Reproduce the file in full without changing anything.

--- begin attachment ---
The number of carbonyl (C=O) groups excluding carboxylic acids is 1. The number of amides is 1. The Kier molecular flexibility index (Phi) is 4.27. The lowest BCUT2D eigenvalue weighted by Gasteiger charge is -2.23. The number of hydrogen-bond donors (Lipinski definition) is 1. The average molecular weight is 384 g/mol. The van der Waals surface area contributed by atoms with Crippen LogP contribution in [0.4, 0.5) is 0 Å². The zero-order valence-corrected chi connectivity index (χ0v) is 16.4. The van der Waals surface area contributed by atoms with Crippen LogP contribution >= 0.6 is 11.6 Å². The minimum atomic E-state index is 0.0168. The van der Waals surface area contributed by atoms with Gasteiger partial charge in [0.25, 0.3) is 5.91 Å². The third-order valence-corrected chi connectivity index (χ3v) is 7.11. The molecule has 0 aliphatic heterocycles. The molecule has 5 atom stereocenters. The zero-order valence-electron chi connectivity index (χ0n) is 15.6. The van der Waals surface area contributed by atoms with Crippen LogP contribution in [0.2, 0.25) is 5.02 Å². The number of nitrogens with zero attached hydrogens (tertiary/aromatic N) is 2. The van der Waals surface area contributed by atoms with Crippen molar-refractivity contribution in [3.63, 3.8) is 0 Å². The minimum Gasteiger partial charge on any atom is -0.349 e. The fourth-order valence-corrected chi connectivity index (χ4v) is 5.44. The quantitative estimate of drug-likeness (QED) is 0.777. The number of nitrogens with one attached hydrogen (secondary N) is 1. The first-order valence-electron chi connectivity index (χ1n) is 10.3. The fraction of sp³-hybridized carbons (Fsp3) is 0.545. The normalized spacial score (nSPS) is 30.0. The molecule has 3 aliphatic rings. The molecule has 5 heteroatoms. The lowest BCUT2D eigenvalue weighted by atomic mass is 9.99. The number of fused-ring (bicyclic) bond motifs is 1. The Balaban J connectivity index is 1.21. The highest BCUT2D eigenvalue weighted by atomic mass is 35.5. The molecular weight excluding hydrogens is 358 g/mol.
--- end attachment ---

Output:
The number of carbonyl (C=O) groups excluding carboxylic acids is 1. The number of amides is 1. The Kier molecular flexibility index (Phi) is 4.27. The lowest BCUT2D eigenvalue weighted by Gasteiger charge is -2.23. The number of hydrogen-bond donors (Lipinski definition) is 1. The average molecular weight is 384 g/mol. The van der Waals surface area contributed by atoms with Crippen LogP contribution in [0.4, 0.5) is 0 Å². The zero-order valence-corrected chi connectivity index (χ0v) is 16.4. The van der Waals surface area contributed by atoms with Crippen LogP contribution >= 0.6 is 11.6 Å². The minimum atomic E-state index is 0.0168. The van der Waals surface area contributed by atoms with Gasteiger partial charge in [0.25, 0.3) is 5.91 Å². The third-order valence-corrected chi connectivity index (χ3v) is 7.11. The molecule has 0 aliphatic heterocycles. The molecule has 5 atom stereocenters. The zero-order valence-electron chi connectivity index (χ0n) is 15.6. The van der Waals surface area contributed by atoms with Crippen LogP contribution in [0.2, 0.25) is 5.02 Å². The number of nitrogens with zero attached hydrogens (tertiary/aromatic N) is 2. The van der Waals surface area contributed by atoms with Crippen molar-refractivity contribution in [3.63, 3.8) is 0 Å². The minimum Gasteiger partial charge on any atom is -0.349 e. The fourth-order valence-corrected chi connectivity index (χ4v) is 5.44. The quantitative estimate of drug-likeness (QED) is 0.777. The number of nitrogens with one attached hydrogen (secondary N) is 1. The first-order valence-electron chi connectivity index (χ1n) is 10.3. The fraction of sp³-hybridized carbons (Fsp3) is 0.545. The normalized spacial score (nSPS) is 30.0. The molecule has 3 aliphatic rings. The molecule has 5 heteroatoms. The lowest BCUT2D eigenvalue weighted by atomic mass is 9.99. The number of fused-ring (bicyclic) bond motifs is 1. The Balaban J connectivity index is 1.21. The highest BCUT2D eigenvalue weighted by atomic mass is 35.5. The molecular weight excluding hydrogens is 358 g/mol.